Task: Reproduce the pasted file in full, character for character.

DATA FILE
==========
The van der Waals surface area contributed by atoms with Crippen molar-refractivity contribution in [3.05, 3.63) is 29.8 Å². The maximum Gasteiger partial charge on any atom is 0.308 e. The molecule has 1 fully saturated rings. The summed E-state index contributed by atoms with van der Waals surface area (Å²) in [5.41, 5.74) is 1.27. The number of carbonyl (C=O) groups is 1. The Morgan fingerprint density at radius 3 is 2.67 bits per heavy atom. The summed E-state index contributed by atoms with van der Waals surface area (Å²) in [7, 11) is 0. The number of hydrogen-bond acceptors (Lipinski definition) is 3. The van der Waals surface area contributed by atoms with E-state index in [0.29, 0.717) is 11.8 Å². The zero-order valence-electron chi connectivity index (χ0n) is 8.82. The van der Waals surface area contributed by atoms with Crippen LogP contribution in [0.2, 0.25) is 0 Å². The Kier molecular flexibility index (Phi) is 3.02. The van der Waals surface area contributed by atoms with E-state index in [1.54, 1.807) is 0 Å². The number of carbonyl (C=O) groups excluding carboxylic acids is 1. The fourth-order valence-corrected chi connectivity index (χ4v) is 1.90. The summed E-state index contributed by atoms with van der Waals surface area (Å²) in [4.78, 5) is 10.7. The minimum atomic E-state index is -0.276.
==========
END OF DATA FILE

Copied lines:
The van der Waals surface area contributed by atoms with Crippen molar-refractivity contribution in [3.05, 3.63) is 29.8 Å². The maximum Gasteiger partial charge on any atom is 0.308 e. The molecule has 1 fully saturated rings. The summed E-state index contributed by atoms with van der Waals surface area (Å²) in [5.41, 5.74) is 1.27. The number of carbonyl (C=O) groups is 1. The Morgan fingerprint density at radius 3 is 2.67 bits per heavy atom. The summed E-state index contributed by atoms with van der Waals surface area (Å²) in [7, 11) is 0. The number of hydrogen-bond acceptors (Lipinski definition) is 3. The van der Waals surface area contributed by atoms with E-state index in [0.29, 0.717) is 11.8 Å². The zero-order valence-electron chi connectivity index (χ0n) is 8.82. The van der Waals surface area contributed by atoms with Crippen LogP contribution in [0.2, 0.25) is 0 Å². The Kier molecular flexibility index (Phi) is 3.02. The van der Waals surface area contributed by atoms with E-state index in [1.54, 1.807) is 0 Å². The number of carbonyl (C=O) groups excluding carboxylic acids is 1. The fourth-order valence-corrected chi connectivity index (χ4v) is 1.90. The summed E-state index contributed by atoms with van der Waals surface area (Å²) in [4.78, 5) is 10.7. The minimum atomic E-state index is -0.276.